269 A further understanding of the scope requires an understanding of the utility business systems 270 and associated functionality. Section 2.1 of this document discusses Utility Business Systems 271 and services. In general, this specification is a tool that can be applied broadly as defined above 272 and to peripheral systems using AMI communication services. Each individual utility should 273 decide the boundary distinction. The boundary definition and document applicability includes 274 system security maturity of the associated connecting system, organizational responsibility and 275 procurement scope.

    276

    277 The AMI-SEC Task Force considered HAN use cases in the development of this document and it 278 is reasonable to assume utility edge application requirements can be applied to HAN applications 279 (e.g., requirements applied to utility applications can also be applied to consumer applications). 280 Imposing requirements on the HAN requires additional considerations associated with control 281 and ownership that are outside the scope of this document.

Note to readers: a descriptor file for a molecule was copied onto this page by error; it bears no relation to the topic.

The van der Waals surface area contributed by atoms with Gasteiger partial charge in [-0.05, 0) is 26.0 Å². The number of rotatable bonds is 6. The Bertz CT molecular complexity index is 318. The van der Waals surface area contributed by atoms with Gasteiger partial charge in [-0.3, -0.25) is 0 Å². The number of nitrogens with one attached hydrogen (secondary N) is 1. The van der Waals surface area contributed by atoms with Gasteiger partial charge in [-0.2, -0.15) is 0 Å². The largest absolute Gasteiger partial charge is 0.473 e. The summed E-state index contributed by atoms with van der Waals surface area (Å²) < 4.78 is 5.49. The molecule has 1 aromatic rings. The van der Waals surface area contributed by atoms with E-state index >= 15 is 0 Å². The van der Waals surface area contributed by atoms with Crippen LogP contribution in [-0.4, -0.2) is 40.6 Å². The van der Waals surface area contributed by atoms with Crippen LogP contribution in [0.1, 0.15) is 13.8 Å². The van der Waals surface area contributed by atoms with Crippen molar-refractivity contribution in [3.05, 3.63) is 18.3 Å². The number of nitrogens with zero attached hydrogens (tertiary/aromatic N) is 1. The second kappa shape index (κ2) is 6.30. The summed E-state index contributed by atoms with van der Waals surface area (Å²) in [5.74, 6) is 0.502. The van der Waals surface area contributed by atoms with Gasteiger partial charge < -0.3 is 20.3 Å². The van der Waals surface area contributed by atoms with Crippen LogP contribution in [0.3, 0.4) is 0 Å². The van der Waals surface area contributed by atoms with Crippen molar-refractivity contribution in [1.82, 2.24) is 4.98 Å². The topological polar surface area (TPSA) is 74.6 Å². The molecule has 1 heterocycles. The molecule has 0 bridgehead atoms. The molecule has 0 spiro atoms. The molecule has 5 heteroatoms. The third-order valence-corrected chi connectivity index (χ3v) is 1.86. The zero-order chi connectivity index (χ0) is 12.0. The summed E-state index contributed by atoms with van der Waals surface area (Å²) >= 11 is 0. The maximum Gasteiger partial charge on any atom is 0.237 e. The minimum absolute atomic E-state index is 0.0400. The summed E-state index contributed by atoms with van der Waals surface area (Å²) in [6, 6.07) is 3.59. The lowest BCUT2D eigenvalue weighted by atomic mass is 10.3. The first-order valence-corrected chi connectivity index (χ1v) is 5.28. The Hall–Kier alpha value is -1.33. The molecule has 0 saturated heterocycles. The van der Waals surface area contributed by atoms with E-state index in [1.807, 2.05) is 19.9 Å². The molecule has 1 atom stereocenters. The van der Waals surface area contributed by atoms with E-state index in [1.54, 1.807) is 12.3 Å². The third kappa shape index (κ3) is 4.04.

282 1.3. Document Overview

    283 How to use this document - How this relates to AD, Risk Assessment and Component Catalog 284 and Implementation Guide

    285

    286 The path that a particular utility follows through these documents (Risk Assessment, System 287 Security Requirements, Architectural Description, Component Catalog and Implementation 288 Guide) depends upon the level of resources the utility chooses to put toward the effort. In the 289 drawing below, this level of resources tracks the ―Entry Points‖ on the right side of the drawing.

    290 For the descriptions below (Figure 1), the utility will define Architectural Elements, i.e., 291 hardware and software.

    292

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293 294